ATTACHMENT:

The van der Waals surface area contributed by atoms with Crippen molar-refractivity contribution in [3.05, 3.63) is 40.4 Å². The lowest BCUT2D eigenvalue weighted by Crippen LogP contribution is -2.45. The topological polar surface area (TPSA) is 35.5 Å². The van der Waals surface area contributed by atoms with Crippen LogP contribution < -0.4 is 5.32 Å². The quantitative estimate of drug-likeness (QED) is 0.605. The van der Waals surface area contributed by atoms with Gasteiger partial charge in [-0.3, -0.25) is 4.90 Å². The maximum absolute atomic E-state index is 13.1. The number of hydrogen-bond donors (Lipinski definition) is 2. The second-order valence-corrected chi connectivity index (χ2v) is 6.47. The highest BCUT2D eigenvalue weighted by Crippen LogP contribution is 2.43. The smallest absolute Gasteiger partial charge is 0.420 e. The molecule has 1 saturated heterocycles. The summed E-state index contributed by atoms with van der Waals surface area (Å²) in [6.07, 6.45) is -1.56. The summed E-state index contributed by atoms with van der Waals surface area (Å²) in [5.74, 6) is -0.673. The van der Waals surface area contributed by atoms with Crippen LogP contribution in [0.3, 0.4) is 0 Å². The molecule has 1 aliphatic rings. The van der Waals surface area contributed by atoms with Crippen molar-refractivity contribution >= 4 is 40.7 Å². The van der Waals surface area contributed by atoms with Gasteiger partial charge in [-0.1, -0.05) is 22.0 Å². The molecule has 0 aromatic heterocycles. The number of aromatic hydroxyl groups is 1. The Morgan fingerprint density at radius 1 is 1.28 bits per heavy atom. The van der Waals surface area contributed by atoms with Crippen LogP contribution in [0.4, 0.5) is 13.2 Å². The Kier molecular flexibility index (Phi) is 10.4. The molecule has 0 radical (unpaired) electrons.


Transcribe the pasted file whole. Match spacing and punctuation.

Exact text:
The van der Waals surface area contributed by atoms with Crippen molar-refractivity contribution in [3.05, 3.63) is 40.4 Å². The lowest BCUT2D eigenvalue weighted by Crippen LogP contribution is -2.45. The topological polar surface area (TPSA) is 35.5 Å². The van der Waals surface area contributed by atoms with Crippen LogP contribution < -0.4 is 5.32 Å². The quantitative estimate of drug-likeness (QED) is 0.605. The van der Waals surface area contributed by atoms with Gasteiger partial charge in [-0.3, -0.25) is 4.90 Å². The maximum absolute atomic E-state index is 13.1. The number of hydrogen-bond donors (Lipinski definition) is 2. The second-order valence-corrected chi connectivity index (χ2v) is 6.47. The highest BCUT2D eigenvalue weighted by Crippen LogP contribution is 2.43. The smallest absolute Gasteiger partial charge is 0.420 e. The molecule has 1 saturated heterocycles. The summed E-state index contributed by atoms with van der Waals surface area (Å²) in [6.07, 6.45) is -1.56. The summed E-state index contributed by atoms with van der Waals surface area (Å²) in [5.74, 6) is -0.673. The van der Waals surface area contributed by atoms with Crippen LogP contribution in [0.3, 0.4) is 0 Å². The molecule has 1 aliphatic rings. The van der Waals surface area contributed by atoms with Crippen molar-refractivity contribution >= 4 is 40.7 Å². The van der Waals surface area contributed by atoms with Gasteiger partial charge in [-0.1, -0.05) is 22.0 Å². The molecule has 0 aromatic heterocycles. The number of aromatic hydroxyl groups is 1. The Morgan fingerprint density at radius 1 is 1.28 bits per heavy atom. The van der Waals surface area contributed by atoms with Crippen LogP contribution in [0.4, 0.5) is 13.2 Å². The Kier molecular flexibility index (Phi) is 10.4. The molecule has 0 radical (unpaired) electrons.